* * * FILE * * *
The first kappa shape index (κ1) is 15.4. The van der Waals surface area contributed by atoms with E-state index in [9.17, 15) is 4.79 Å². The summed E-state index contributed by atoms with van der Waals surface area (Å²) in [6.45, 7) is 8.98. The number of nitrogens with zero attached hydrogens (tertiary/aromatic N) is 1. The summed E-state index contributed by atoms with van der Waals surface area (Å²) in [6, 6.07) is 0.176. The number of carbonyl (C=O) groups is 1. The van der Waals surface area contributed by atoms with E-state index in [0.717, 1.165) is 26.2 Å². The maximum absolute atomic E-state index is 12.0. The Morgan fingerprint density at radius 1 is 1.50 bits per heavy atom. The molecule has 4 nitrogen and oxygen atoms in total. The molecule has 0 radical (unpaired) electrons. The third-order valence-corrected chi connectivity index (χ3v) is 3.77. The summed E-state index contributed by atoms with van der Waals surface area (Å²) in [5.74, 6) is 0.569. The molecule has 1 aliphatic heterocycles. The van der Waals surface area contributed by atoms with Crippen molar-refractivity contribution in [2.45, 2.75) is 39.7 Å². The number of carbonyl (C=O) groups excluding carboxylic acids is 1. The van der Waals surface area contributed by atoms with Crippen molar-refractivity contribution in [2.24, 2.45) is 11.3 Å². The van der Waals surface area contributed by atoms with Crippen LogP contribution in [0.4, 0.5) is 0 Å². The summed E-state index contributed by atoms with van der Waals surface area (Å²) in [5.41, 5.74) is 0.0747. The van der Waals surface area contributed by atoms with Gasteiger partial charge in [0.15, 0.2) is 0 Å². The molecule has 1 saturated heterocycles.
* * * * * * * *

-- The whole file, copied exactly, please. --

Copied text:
The first kappa shape index (κ1) is 15.4. The van der Waals surface area contributed by atoms with E-state index in [9.17, 15) is 4.79 Å². The summed E-state index contributed by atoms with van der Waals surface area (Å²) in [6.45, 7) is 8.98. The number of nitrogens with zero attached hydrogens (tertiary/aromatic N) is 1. The summed E-state index contributed by atoms with van der Waals surface area (Å²) in [6, 6.07) is 0.176. The number of carbonyl (C=O) groups is 1. The van der Waals surface area contributed by atoms with E-state index in [0.717, 1.165) is 26.2 Å². The maximum absolute atomic E-state index is 12.0. The Morgan fingerprint density at radius 1 is 1.50 bits per heavy atom. The molecule has 4 nitrogen and oxygen atoms in total. The molecule has 0 radical (unpaired) electrons. The third-order valence-corrected chi connectivity index (χ3v) is 3.77. The summed E-state index contributed by atoms with van der Waals surface area (Å²) in [5.74, 6) is 0.569. The molecule has 1 aliphatic heterocycles. The van der Waals surface area contributed by atoms with Crippen molar-refractivity contribution in [2.45, 2.75) is 39.7 Å². The number of carbonyl (C=O) groups excluding carboxylic acids is 1. The van der Waals surface area contributed by atoms with Crippen molar-refractivity contribution in [2.24, 2.45) is 11.3 Å². The van der Waals surface area contributed by atoms with Crippen LogP contribution in [0.4, 0.5) is 0 Å². The summed E-state index contributed by atoms with van der Waals surface area (Å²) in [5.41, 5.74) is 0.0747. The van der Waals surface area contributed by atoms with Gasteiger partial charge in [0.15, 0.2) is 0 Å². The molecule has 1 saturated heterocycles.